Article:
There is a common adage in China that remains to this day, “One loved money, one loved power, and one loved the country” (一个爱钱，一个爱权，一个爱国). This notable saying, popularized by none other than Chairman Mao himself, pays homage not to any man, but to three of the most powerful and influential women in Chinese history, together known as the Soong Sisters (宋家姐妹, Sòngjiā Jiĕmèi).
That three women should be accorded such respect and admiration is indeed a very uncommon occurrence, especially in a society that has been traditionally male-dominant such as China. Nonetheless, it was these three women who rose to such prominence and influence not only through their respective husbands, but in their very own rights as well, so much so that their very lives shaped much of modern China and Taiwan throughout much of the 20th century.
The Soong Sisters were born to the prominent American-educated Chinese Methodist missionary-cum-revolutionist Charlie Soong (宋嘉树, Sòng Jiāshù) (1863 – 1918), also known by his courtesy name Song Yaoru (宋耀如, Sòng Yàorú), who was then based in Shanghai (上海, Shànghăi). Their mother was Ni Guizhen (倪桂珍, Ní Guìzhēn) (1869 – 1931), a descendant of the renowned Ming Dynasty Chinese Catholic scholar Xu Guangqi (徐光启, Xú Guāngqĭ) (1562 – 1633), who is commonly hailed as one of the “Three Pillars of Chinese Catholicism.” Besides the three sisters, Charlie and Ni also had three other sons, one of whom was T.V. Soong (宋子文, Sòng Zĭwén) (1891 – 1971), an influential businessman and one of the former Premiers of the Republic of China.
Charlie Soong (宋嘉树, Sòng Jiāshù) (1863 – 1918)
Before proceeding further in this article, let me introduce to you the three sisters themselves. They are none other than (in birth order):
1. Soong Ai-ling (宋霭龄, Sòng Àilíng) (1888 – 1973), christened Nancy Soong
2. Soong Ching-ling (宋庆龄, Sòng Qìnglíng) (1893 – 1981), popularly known as Madame Sun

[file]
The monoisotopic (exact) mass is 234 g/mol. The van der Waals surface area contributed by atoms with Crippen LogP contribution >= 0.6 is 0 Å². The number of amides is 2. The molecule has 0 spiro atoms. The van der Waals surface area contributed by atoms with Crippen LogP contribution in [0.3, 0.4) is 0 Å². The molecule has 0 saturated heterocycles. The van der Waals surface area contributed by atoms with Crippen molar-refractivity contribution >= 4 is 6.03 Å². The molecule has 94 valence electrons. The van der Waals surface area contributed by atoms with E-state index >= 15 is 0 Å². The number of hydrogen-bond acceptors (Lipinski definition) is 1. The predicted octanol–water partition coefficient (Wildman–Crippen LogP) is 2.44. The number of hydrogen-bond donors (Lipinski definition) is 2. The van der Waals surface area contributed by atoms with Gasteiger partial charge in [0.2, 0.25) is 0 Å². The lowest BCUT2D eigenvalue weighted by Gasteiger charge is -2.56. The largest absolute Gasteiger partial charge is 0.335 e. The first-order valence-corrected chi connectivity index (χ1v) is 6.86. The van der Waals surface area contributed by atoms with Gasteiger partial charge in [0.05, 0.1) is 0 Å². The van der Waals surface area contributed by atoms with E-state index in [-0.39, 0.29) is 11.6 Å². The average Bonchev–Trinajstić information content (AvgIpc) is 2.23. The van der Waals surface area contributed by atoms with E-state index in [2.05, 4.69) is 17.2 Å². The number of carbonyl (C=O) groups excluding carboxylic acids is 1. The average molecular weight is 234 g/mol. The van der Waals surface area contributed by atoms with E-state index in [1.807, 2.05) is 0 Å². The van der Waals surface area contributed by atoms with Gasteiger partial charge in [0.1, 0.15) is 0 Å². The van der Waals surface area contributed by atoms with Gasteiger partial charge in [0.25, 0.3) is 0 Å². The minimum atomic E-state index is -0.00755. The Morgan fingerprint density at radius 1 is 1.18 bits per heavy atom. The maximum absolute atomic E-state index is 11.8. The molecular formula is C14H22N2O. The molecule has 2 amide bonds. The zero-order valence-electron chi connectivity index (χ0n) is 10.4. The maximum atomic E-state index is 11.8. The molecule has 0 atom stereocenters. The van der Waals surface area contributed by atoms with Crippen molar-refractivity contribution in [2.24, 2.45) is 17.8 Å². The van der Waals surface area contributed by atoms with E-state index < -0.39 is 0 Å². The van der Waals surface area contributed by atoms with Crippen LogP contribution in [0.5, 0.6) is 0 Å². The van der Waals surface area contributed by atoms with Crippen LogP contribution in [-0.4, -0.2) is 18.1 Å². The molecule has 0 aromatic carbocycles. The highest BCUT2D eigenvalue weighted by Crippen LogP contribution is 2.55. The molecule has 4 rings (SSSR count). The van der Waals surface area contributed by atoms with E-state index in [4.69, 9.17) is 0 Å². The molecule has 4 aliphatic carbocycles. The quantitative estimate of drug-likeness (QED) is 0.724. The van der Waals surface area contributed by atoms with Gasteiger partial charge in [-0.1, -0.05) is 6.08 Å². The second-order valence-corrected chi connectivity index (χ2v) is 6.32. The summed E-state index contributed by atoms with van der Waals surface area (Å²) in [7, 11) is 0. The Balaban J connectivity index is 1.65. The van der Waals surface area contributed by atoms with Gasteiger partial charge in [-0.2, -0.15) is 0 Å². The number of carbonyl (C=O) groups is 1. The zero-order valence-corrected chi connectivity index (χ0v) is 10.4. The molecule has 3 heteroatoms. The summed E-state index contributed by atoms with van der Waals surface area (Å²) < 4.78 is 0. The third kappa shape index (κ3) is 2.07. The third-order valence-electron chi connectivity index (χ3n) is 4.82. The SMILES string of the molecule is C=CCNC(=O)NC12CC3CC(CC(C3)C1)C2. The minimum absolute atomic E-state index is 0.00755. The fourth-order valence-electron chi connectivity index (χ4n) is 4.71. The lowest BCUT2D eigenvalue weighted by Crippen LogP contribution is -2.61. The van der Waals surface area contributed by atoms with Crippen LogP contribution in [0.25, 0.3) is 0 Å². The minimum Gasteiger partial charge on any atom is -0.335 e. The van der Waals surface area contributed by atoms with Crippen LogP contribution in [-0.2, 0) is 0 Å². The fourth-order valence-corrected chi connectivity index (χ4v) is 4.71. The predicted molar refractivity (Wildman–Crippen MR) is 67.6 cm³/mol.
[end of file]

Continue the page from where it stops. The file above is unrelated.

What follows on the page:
3. Soong May-ling (宋美龄, Sòng Mĕilíng) (1898 – 2003), popularly known as Madame Chiang
The Soong Sisters. From left: May-ling, Ai-ling and Ching-ling
The Soong sisters led very unique lives in the sense that not only did they marry influential husbands and become indispensable driving forces behind China and Taiwan’s modern destinies, they also had the opportunity to receive sound American education – a rare privilege for even many American girls at that time, let alone three young Chinese girls from an impoverished land. With the incessant uprisings against the declining Qing Dynasty and continued political instability throughout China, Charlie Soong foresaw the need to send his children overseas for their safety as well as to allow them to obtain a good education for a brighter future. The eldest of the three, Soong Ai-ling, was thus sent to America to pursue further education at the ripe age of 16, being enrolled in Wesleyan College in Macon, Georgia, upon the recommendation of one of Charlie’s close missionary associates. She arrived in America in 1904, and four years later, in the fall of 1908, she was joined by her two sisters.
Their college years in Georgia as a whole proved to be a remarkable turning point in their lives. It was during these years that they were exposed to many Western ideas regarding education, politics, religion, literature and society, besides acquiring a fluent command of English with a distinctly Georgian accent. In fact, their command of English was so exceptional that the youngest of the sisters, Soong May-ling, once noted that she had to relearn all the Chinese that she had forgotten during her years in America, stating that “the only thing oriental about me is my face.” As a result of their extensive foreign education and exposure, the Soong Sisters came back to China, in 1909, 1913 and 1917 respectively, with refreshed outlooks and progressive ideas for China’s post-Qing Dynasty future.